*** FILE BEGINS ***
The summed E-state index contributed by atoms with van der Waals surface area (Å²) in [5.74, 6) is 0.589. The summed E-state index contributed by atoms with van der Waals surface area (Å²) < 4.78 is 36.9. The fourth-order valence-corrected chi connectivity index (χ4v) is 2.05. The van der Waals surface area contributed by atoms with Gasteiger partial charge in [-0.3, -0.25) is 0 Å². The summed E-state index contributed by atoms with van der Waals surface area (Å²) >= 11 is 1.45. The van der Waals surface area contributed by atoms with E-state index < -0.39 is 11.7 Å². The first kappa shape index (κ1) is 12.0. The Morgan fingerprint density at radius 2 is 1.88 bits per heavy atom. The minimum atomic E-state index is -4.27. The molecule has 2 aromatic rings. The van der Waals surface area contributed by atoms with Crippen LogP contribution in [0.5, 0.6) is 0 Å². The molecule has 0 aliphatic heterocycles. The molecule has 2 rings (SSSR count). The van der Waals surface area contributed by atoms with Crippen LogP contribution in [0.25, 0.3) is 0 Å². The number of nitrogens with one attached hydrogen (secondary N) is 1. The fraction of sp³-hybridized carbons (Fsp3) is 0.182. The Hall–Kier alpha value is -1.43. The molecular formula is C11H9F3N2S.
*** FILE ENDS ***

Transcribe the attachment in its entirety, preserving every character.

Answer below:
The summed E-state index contributed by atoms with van der Waals surface area (Å²) in [5.74, 6) is 0.589. The summed E-state index contributed by atoms with van der Waals surface area (Å²) < 4.78 is 36.9. The fourth-order valence-corrected chi connectivity index (χ4v) is 2.05. The van der Waals surface area contributed by atoms with Gasteiger partial charge in [-0.3, -0.25) is 0 Å². The summed E-state index contributed by atoms with van der Waals surface area (Å²) >= 11 is 1.45. The van der Waals surface area contributed by atoms with E-state index < -0.39 is 11.7 Å². The first kappa shape index (κ1) is 12.0. The Morgan fingerprint density at radius 2 is 1.88 bits per heavy atom. The minimum atomic E-state index is -4.27. The molecule has 2 aromatic rings. The van der Waals surface area contributed by atoms with Crippen LogP contribution in [0.5, 0.6) is 0 Å². The molecule has 0 aliphatic heterocycles. The molecule has 2 rings (SSSR count). The van der Waals surface area contributed by atoms with Crippen LogP contribution in [0.25, 0.3) is 0 Å². The number of nitrogens with one attached hydrogen (secondary N) is 1. The fraction of sp³-hybridized carbons (Fsp3) is 0.182. The Hall–Kier alpha value is -1.43. The molecular formula is C11H9F3N2S.